Law in the Age of Computerized Reproduction – or why Walter Benjamin would have liked ReinventLaw NYC

By Madeline J. Rivlin
Adjunct Professor Pace University School of Law, staff member ZeekBeek

Listening to the presentations at Reinvent Law NYC it occurred to me that Walter Benjamin would probably have enjoyed the program – and not just because of the brilliant, enthusiastic, innovative speakers and all the talk of “disruption.”

One of the main takeaways was that technology offers an opportunity to make law more useful and accessible than ever before. Speakers including Margaret Hagan, Abe Geiger of Shake, and of course Richard Susskind all talked about challenging ourselves to see how law can be reinvented to better serve the end user.

It all made me think of Walter Benjamin’s famous 1936 essay entitled “The Work of Art in the Age of Mechanical Reproduction” asserting that mechanical reproduction (notably photography and film) compelled a redefinition of “art,” and laying out what he saw as the consequent social and political effects of that redefinition.

Benjamin discusses the unique existence of an original work of art in time and space, which he terms the “aura”…which withers in the age of mechanical reproduction. One might generalize by saying: the technique of reproduction detaches the reproduced object from the domain of tradition. By making many reproductions it substitutes a plurality of copies for a unique existence. And in permitting the reproduction to meet the beholder or listener in his own particular situation, it reactivates the object reproduced.” Benjamin thought those changes would “lead to a tremendous shattering of tradition…and renewal of mankind.” Disruption indeed!

Apart from a document of great historic significance, like the Declaration of Independence, it is difficult to conceive of the “aura” of a legal document in this way. But in a looser sense computerized reproduction has caused a similar result, as one might say it is now less likely that a document will have a unique and private existence, and instead that it is now more likely that a document will be similar to others of its type and will interact with them in a fluid environment, and therein find its value.

Although there may be a final version of a given document that has legal effect, the computerized version is simultaneously extant and available for circulation.Even in the case of a document, such as a Will, that has only one single final original, computerization permits its content to exist and interact independently. That may be contrasted with a final document in the pre-computer era the existence of which was congruent with and limited by its physical manifesta tion. While short of “aura,” computerized word processing thus does tend to detach the document’s existence from its corporeality and, hence, from its historic moment, and give it a new existence and communicative meaning.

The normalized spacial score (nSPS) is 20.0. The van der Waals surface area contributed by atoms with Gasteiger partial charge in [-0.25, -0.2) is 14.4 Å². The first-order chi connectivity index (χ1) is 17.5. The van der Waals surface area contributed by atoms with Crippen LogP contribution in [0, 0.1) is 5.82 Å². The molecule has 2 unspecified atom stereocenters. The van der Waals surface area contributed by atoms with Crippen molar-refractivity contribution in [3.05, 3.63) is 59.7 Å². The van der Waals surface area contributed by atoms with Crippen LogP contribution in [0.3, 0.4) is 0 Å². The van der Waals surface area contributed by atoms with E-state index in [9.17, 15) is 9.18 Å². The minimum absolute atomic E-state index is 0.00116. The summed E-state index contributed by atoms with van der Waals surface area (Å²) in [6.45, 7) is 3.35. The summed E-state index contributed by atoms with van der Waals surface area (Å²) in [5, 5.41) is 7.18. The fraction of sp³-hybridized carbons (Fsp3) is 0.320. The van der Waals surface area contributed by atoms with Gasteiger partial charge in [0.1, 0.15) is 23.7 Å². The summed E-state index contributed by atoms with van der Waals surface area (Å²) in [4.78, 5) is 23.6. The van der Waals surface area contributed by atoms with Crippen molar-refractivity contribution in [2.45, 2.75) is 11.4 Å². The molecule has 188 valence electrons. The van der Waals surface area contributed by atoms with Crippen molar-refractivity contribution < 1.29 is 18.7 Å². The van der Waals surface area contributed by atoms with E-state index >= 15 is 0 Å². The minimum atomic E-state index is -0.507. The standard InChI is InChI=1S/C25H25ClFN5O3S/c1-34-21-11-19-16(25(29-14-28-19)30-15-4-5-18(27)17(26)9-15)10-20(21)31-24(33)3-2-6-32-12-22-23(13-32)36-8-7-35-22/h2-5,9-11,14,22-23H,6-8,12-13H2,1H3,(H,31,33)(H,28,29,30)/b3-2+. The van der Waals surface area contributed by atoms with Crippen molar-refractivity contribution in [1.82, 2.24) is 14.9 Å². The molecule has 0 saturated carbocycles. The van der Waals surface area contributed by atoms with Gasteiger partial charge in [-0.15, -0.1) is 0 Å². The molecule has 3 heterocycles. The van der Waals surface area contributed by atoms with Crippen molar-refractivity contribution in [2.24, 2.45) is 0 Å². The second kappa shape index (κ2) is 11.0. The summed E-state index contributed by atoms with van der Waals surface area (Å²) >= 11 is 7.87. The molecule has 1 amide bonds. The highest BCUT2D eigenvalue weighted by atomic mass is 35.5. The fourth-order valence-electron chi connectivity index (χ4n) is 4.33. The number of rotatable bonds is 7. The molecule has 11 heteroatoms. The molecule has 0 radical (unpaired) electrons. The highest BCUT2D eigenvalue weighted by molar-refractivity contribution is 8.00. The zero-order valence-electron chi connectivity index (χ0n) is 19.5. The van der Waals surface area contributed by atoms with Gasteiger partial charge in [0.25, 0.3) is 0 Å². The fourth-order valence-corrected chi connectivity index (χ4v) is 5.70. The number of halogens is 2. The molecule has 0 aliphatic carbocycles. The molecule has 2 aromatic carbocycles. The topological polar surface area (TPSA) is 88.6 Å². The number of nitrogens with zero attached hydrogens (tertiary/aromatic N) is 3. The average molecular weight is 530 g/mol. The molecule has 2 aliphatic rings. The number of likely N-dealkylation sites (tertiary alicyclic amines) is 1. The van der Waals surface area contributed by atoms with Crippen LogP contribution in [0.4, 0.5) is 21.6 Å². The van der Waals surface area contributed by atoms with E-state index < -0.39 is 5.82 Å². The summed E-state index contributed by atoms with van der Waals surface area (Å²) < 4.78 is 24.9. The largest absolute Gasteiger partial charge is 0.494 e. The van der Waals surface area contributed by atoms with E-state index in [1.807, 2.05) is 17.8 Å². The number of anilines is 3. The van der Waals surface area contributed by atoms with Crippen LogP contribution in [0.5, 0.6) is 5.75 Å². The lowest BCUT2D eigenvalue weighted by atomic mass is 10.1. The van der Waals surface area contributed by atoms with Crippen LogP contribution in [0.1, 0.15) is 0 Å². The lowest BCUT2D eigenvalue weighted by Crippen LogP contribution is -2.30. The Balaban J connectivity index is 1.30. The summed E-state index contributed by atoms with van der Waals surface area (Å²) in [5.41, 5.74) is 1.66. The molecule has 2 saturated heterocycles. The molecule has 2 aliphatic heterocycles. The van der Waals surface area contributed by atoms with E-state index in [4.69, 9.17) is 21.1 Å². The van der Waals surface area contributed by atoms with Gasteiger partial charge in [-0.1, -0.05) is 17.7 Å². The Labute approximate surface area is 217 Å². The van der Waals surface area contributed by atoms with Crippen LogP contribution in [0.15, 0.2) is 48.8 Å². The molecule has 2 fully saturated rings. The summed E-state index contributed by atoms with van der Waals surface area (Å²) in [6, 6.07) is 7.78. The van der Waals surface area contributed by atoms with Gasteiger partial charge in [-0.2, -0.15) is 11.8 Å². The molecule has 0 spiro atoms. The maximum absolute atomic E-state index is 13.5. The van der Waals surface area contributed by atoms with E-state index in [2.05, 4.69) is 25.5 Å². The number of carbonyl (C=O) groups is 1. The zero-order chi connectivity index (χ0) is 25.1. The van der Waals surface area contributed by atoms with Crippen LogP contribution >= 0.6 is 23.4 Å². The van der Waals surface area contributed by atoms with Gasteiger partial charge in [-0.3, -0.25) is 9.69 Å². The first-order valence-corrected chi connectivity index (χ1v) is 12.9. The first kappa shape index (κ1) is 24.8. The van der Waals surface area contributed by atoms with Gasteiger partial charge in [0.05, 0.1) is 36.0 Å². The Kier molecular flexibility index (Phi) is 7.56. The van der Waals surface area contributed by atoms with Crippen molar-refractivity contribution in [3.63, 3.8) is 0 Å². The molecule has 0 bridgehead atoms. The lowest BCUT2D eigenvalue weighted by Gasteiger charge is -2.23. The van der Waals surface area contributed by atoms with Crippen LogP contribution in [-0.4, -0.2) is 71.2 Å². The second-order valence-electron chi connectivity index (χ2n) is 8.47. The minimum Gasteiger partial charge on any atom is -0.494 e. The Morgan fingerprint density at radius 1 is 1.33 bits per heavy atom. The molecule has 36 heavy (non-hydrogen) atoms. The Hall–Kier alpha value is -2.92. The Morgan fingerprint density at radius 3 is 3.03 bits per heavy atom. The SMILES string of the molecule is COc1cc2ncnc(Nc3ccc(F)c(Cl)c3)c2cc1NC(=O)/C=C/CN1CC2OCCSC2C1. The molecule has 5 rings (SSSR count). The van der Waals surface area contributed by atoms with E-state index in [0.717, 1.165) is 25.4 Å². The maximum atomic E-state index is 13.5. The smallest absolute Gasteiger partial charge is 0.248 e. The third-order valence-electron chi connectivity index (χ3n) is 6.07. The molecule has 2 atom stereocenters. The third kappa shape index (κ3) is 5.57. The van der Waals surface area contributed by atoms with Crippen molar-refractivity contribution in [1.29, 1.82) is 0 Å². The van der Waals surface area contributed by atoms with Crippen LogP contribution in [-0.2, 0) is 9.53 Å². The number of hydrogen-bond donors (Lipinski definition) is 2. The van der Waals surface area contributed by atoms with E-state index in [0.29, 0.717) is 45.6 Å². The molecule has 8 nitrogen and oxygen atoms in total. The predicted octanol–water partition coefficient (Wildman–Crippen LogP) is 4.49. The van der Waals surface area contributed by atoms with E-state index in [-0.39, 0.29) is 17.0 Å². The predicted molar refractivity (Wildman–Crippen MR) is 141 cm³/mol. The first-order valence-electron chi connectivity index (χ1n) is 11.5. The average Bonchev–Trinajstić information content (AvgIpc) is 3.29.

The enhanced public and interactive qualities of documents using computerized word processing initially made it much easier for lawyers to find and appropriate or adapt an existing document for their own current purposes – thereby permitting the document to better “meet” the lawyer “in his or her own particular situation” and be “reactivated.” But lawyers were still the gatekeepers of those documents. Improvements in technology have now accelerated the process, first through interactive document drafting platforms, such as Interactive Legal, where a group of expert lawyers essentially guide others, then on to self-drafting platforms like LegalZoom, and now onto mobile platforms like Shake – significantly upping the ante on “reactivation” and “meeting” the user, and breaking with the “domain of tradition.” Connectivity, standardization and accessibility now become the criteria for evaluation.

In other words, the more interactive and available a document is, the greater its value. In Benjamin’s terms perhaps that means we as lawyers (or at least many of us) will have stopped being painters and instead become filmmakers – the new technology of his time which he valued for its mass appeal, but now of course also being challenged by even newer forms of media such as websites and video games. Indeed, based on ReinventLaw NYC the function of legal documents seems poised to transcend what we have seen as the traditional form and become further separated from any physical writing or, perhaps, from any specific writing at all. Let the Disruption begin!

(This article is adapted from a longer work in progress.)

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